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The impact structure of social capital on corporate performance: Empirical evidence from listed companies in China

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Vertical relationships with the government, particular relational capital and organizational social network capital, constitute corporate social capital (CSC). Using the empirical data of 97 listed companies in China, this paper examines the impact of CSC on corporate performance, finds that CSC has a positive impact on sales revenue but an insignificant impact on the improvement of ROA. More specifically, when a firm enlarges its sales revenue, the function of organizational network capital is stronger than that of a particular relational capital and that of governmental connections. The paper also finds that state-owned enterprises (SOEs) have more advantages in using governmental connections, therefore leading to better social status than non-SOEs do, who have fewer advantages in using any particular relational capital. The article suggests that managers should appraise carefully the effectiveness of CSC, and combine it with other resources; firms should distinguish the structure of the impact of CSC on performance improvement in a dynamic way. With respect to the implication of this paper, it could help in analyzing firm behaviors in the transitional China.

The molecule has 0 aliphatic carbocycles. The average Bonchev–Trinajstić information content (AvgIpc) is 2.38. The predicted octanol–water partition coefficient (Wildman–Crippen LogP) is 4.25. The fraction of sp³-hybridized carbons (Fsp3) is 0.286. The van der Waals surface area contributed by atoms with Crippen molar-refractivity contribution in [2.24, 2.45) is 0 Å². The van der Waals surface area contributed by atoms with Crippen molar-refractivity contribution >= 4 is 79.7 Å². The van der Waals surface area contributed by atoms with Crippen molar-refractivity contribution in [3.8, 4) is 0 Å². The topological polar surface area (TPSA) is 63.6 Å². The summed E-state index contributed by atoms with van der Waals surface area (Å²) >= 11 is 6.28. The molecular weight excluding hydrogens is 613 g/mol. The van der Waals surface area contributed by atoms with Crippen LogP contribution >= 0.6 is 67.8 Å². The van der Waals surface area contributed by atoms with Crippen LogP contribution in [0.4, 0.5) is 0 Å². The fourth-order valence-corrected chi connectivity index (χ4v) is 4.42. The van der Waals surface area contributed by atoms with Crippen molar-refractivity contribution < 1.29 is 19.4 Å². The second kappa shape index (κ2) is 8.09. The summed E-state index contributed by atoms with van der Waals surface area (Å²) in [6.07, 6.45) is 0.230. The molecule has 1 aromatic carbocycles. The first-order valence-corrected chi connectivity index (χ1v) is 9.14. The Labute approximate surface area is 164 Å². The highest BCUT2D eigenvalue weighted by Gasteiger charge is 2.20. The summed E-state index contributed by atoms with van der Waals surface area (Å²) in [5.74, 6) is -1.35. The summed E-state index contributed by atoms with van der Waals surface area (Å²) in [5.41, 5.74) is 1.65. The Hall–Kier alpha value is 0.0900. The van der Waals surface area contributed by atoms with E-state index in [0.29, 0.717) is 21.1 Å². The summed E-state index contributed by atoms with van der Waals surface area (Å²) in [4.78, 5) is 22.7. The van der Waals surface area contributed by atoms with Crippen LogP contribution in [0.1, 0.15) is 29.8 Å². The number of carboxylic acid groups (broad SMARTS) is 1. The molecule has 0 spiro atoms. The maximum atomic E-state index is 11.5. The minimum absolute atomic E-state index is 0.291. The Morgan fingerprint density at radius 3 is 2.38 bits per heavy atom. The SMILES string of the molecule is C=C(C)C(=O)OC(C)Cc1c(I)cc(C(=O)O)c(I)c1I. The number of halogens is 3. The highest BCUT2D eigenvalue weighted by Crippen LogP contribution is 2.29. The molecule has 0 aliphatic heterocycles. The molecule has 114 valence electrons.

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Correspondence to Junwei Shi.

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Translated from paper in International Symposium on Entrepreneur Research and Education, 2006, April (in Chinese)

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Shi, J., Fu, H. & Hu, L. The impact structure of social capital on corporate performance: Empirical evidence from listed companies in China. Front. Bus. Res. China 1, 135–154 (2007).

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  • social capital
  • corporate performance
  • listed company
  • China